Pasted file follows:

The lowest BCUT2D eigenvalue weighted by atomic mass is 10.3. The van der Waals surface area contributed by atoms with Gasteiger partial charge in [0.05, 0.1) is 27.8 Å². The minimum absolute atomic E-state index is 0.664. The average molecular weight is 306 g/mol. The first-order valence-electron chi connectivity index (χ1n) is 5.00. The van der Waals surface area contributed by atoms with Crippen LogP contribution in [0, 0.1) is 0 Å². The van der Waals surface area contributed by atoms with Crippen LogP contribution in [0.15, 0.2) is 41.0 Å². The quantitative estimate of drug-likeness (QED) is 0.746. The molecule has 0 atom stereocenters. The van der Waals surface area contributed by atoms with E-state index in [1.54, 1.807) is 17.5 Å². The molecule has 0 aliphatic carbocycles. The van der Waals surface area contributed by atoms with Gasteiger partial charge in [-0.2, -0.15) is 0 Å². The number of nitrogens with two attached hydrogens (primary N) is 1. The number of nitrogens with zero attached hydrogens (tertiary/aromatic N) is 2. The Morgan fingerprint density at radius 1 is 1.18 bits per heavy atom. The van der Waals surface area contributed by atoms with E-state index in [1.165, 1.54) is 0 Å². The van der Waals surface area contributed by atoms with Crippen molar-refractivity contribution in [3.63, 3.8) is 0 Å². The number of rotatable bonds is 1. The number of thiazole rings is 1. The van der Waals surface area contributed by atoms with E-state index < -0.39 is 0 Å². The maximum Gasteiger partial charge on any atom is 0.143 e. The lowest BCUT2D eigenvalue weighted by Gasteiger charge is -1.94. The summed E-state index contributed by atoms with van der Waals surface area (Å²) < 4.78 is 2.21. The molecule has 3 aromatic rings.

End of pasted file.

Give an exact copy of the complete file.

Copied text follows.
The lowest BCUT2D eigenvalue weighted by atomic mass is 10.3. The van der Waals surface area contributed by atoms with Gasteiger partial charge in [0.05, 0.1) is 27.8 Å². The minimum absolute atomic E-state index is 0.664. The average molecular weight is 306 g/mol. The first-order valence-electron chi connectivity index (χ1n) is 5.00. The van der Waals surface area contributed by atoms with Crippen LogP contribution in [0, 0.1) is 0 Å². The van der Waals surface area contributed by atoms with Crippen LogP contribution in [0.15, 0.2) is 41.0 Å². The quantitative estimate of drug-likeness (QED) is 0.746. The molecule has 0 atom stereocenters. The van der Waals surface area contributed by atoms with E-state index in [1.54, 1.807) is 17.5 Å². The molecule has 0 aliphatic carbocycles. The van der Waals surface area contributed by atoms with Gasteiger partial charge in [-0.2, -0.15) is 0 Å². The number of nitrogens with two attached hydrogens (primary N) is 1. The number of nitrogens with zero attached hydrogens (tertiary/aromatic N) is 2. The Morgan fingerprint density at radius 1 is 1.18 bits per heavy atom. The van der Waals surface area contributed by atoms with E-state index in [1.165, 1.54) is 0 Å². The van der Waals surface area contributed by atoms with Crippen molar-refractivity contribution in [3.63, 3.8) is 0 Å². The number of rotatable bonds is 1. The number of thiazole rings is 1. The van der Waals surface area contributed by atoms with E-state index < -0.39 is 0 Å². The maximum Gasteiger partial charge on any atom is 0.143 e. The lowest BCUT2D eigenvalue weighted by Gasteiger charge is -1.94. The summed E-state index contributed by atoms with van der Waals surface area (Å²) < 4.78 is 2.21. The molecule has 3 aromatic rings.